1. Put yourself in the new hire’s shoes. Sometimes we forget what it’s like to be new on the job. Anticipate what you’d expect or like to happen on your first day and create your plan accordingly.
2. Let your new employee know before the start date what’s going to happen next. Save time by explaining not only where to show up, but how to dress, whom he or she will be meeting with, work hours, pay dates, vacation and sick day policies, and other details that can be handled before Day 1.
3. Make sure immediate help is available to them. That first day can be as scary as starting at a new school. Ask the hiring manager if a staff member can shadow the new employee to answer questions that pop up.
4. Don’t give them writer’s cramp on their first day. The first day at every job is usually laden with paperwork. Provide payroll/bank deposit forms, Form I-9, and emergency notification info in advance, so the employee can complete them properly without any stress.
5. Create a checklist for internal processes that need to be done BEFORE the first day. Design a spreadsheet listing tasks like getting the new employee’s computer and software ready, and enabling access to shared drives, files, and other resources the new hire will need. If needed, a mobile business phone, email address, business cards, and VPN access should be ordered in advance.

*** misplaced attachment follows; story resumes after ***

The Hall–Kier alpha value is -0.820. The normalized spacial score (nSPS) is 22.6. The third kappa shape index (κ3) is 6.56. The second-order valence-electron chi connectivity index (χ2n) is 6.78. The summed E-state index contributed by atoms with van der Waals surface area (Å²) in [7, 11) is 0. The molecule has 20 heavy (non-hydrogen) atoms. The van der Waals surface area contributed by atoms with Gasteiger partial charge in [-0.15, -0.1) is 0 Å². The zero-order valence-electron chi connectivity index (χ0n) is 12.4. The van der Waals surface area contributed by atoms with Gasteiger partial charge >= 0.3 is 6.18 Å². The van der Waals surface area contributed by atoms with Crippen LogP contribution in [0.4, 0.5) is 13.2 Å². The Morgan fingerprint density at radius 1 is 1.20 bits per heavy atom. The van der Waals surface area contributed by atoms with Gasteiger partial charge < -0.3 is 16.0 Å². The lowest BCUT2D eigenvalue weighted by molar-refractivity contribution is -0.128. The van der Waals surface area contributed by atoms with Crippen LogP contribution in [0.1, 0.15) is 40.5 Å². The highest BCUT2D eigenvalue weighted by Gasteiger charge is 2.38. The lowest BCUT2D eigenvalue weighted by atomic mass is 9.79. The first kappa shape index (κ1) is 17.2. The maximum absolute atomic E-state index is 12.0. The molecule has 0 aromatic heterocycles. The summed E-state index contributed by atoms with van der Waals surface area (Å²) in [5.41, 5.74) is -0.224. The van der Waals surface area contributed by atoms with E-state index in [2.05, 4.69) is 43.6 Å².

6. Make their first day special. Offer a “Welcome!” greeting card signed by department staff. A 60-second “Welcome” video from the CEO or VP of HR can be reassuring. Have ID badge, keys, parking pass, notepad, pens, scissors, phone directory, and other office supplies all ready to go.
7. Explain your company’s computer network(s). Many large organizations forget to explain their unique systems and networks to new employees. Explain where on the network their materials may be found, where the closest printers are, how to fax/copy/print documents, and provide security codes that may be necessary. Explain your phone system.
8. Keep the process organized. Schedule training classes and reserve conference rooms as necessary. Keep the schedule organized and tight, but with room for flexibility if things change. Provide the schedule to the new hire and all involved staff.
9. Tell them about training they’ll be receiving. If your new hire will attend in-person or virtual training courses, explain the individual’s curriculum so he or she will know what’s expected from them. The more information the new team member has from the outset, the more prepared he or she will be.
10. Solicit feedback to further improve your program. The more information you can derive from a new employee about the onboarding experience, the better equipped you’ll be to improve it. Ask what went wrong, what went right, and what could have been done better.